I was at a meeting in town when Elvis began singing “That’s All Right, Mama.” Which meant that my cell phone was ringing. The caller was my neighbor Alan, who never dials me up just to chat. Sometimes, he’s calling to tell me that a section of my pasture fence is down and the horses are fixing to get out. Other times, he calls to tell me they’re already out. But not this time.
“There’s a bald eagle perched in a tree by my pond!” Alan said.
“No. Quick, come see him before he flies off.”
I couldn’t, of course. And though I was disappointed, I confess that by the time I got home several hours later I had forgotten all about the eagle. It was four o’clock and already almost dark, so I hurriedly let the dogs out of their fenced yard and we headed to our pasture for a quick romp. Rounding the backside of the pond, something unfamiliar caught my eye.
Let me interrupt this story to say that, over the course of twenty-two years, I have circled that pond thousands of times. I know every rock and tree and brier thicket by heart. Let me also say that the sight of large birds is not unusual out here in the country. We have flocks of wild turkeys. Red-tailed hawks. Canada geese. Muscovy ducks. Crows. Buzzards. A gorgeous blue heron who lives near my pond and a snowy egret who visits occasionally. “Good Lord” woodpeckers. And, at this time of year, sandhill cranes soaring a mile overhead.
But never, ever an eagle.
I noticed the stark white head first. “What the heck…” I muttered, moving closer to the walnut tree where the giant bird was perched high on a bare branch. My heart was beating like crazy. No doubt about it. Alan’s eagle was giving me a second chance.
What to do? If I moved in for a better look, would it scare him away? If I whistled for the dogs before they got too close, might that ruin everything? Dared I risk returning to the house for the binoculars and taking a chance the eagle would be gone by the time I got back? For a few minutes, I did nothing but stand stock-still and stare in wonder. Then, ever so slowly, I turned and headed for the house. I put the dogs up, grabbed the binoculars and my now-muted cell phone and hurried back to the pasture.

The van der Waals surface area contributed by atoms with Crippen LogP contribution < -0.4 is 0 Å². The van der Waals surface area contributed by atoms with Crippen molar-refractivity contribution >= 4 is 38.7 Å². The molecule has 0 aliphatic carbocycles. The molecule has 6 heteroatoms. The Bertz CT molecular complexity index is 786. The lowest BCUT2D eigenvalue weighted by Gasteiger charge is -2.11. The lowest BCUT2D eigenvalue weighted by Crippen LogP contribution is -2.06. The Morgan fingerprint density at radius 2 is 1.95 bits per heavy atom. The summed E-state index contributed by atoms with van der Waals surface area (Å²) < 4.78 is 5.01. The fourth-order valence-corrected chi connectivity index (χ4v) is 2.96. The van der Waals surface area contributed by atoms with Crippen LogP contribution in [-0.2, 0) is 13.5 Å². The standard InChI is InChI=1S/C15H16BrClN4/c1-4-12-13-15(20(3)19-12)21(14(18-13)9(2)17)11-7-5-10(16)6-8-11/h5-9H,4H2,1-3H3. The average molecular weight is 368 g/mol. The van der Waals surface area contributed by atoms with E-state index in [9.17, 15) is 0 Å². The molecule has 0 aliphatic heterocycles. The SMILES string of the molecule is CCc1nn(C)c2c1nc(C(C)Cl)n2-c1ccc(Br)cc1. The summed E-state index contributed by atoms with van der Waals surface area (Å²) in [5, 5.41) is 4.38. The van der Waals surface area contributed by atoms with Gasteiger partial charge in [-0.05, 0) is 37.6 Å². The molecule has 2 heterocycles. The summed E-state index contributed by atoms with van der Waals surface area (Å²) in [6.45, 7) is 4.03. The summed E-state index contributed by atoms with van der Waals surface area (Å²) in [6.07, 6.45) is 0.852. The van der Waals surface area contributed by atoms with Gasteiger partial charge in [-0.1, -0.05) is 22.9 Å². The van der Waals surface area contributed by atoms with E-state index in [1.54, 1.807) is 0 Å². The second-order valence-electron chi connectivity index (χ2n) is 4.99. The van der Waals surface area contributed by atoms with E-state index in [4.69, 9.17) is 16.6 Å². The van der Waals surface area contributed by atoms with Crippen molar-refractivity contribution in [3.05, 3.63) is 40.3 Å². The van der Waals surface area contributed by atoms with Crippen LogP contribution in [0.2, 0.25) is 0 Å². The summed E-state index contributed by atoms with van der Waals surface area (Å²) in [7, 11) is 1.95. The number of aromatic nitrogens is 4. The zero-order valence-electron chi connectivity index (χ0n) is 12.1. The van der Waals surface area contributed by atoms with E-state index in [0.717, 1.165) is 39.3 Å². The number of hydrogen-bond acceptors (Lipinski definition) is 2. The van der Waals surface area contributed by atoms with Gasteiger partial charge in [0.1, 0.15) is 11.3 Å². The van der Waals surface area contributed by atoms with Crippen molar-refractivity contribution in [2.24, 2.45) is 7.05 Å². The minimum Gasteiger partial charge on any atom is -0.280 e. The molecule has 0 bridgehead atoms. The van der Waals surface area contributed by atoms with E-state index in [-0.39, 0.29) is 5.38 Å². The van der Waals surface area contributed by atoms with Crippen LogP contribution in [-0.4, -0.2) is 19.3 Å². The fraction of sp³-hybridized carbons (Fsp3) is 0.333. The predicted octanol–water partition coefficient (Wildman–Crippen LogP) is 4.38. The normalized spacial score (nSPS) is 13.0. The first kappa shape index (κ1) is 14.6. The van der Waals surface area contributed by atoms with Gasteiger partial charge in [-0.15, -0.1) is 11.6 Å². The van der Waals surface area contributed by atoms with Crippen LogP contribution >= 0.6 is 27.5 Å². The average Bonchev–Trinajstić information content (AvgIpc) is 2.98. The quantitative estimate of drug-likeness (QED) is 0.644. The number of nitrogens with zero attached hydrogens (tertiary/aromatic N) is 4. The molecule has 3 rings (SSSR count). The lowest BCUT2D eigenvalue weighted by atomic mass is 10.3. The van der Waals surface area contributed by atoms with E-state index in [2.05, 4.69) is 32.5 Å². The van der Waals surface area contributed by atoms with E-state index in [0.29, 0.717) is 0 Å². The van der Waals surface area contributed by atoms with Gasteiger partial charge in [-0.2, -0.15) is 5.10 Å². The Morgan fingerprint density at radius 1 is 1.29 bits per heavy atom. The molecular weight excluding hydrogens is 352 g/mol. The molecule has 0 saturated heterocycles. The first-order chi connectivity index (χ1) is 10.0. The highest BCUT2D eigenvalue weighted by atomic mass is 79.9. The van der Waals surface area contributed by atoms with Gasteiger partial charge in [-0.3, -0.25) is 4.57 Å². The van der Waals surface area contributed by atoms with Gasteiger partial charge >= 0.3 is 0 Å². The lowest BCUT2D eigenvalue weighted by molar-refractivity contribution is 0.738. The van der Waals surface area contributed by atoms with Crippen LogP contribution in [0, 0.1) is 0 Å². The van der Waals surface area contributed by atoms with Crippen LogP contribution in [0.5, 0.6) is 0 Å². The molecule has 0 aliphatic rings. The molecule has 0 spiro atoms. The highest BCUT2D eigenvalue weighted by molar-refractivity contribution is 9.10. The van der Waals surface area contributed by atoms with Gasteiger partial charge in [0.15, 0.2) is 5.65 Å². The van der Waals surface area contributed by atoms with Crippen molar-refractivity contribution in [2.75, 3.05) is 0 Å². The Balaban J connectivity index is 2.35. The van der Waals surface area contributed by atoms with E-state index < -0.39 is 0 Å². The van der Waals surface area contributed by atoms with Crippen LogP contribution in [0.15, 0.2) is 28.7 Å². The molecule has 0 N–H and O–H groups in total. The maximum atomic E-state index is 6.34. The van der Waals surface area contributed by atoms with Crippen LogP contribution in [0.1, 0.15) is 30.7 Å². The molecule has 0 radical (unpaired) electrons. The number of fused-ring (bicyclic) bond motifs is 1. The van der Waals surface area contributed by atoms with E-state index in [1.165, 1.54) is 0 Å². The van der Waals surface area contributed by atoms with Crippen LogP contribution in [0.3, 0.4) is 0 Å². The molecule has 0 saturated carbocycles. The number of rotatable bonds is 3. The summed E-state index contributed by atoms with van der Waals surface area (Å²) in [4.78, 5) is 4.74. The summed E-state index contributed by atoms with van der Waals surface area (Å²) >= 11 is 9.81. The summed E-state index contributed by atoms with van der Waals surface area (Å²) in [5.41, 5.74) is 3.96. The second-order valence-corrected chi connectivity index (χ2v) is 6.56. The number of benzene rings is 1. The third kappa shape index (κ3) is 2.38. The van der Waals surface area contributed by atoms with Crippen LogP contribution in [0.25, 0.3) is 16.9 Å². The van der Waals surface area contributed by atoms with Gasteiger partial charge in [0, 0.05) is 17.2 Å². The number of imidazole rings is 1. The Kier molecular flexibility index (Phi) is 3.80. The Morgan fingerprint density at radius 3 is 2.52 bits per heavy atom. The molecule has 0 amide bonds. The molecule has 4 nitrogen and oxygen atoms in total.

The eagle was still there. Wow.
I trained the binoculars on him and tried to memorize exactly how he looked so I could tell this story to everyone not lucky enough to witness it. Three feet tall. White head and tail. Brownish-black body. Yellow beak and feet. Piercing predator eyes. I pulled my phone out of my pocket and texted George and Alan. DROP WHAT YOU’RE DOING, I wrote. BALD EAGLE IN OUR PASTURE!!!
While I was doing these things, the bird remained motionless. He didn’t shift from one leg to the other. He didn’t turn his head. He didn’t ruffle a single feather. He stayed as still as the E Pluribus Unum eagle on the back of the one dollar bill. Until the gravel crunched as George pulled into our driveway. As if on cue, the eagle crouched, threw out his chest, lifted his enormous wings and disappeared over the mountain.
A month has passed since I saw the eagle, but I still look for him every time I walk in the pasture or the woods. For a few days, I even wore the binoculars around my neck hoping they would bring me luck. My pulse quickens every time I hear the swoosh of heavy wings.
So far, though, all I’ve scared up is turkeys. Which I’m exceedingly glad lost out when it came time to pick our national bird. I know for certain now that the majestic bald eagle is a much better choice.
(December 9, 2012)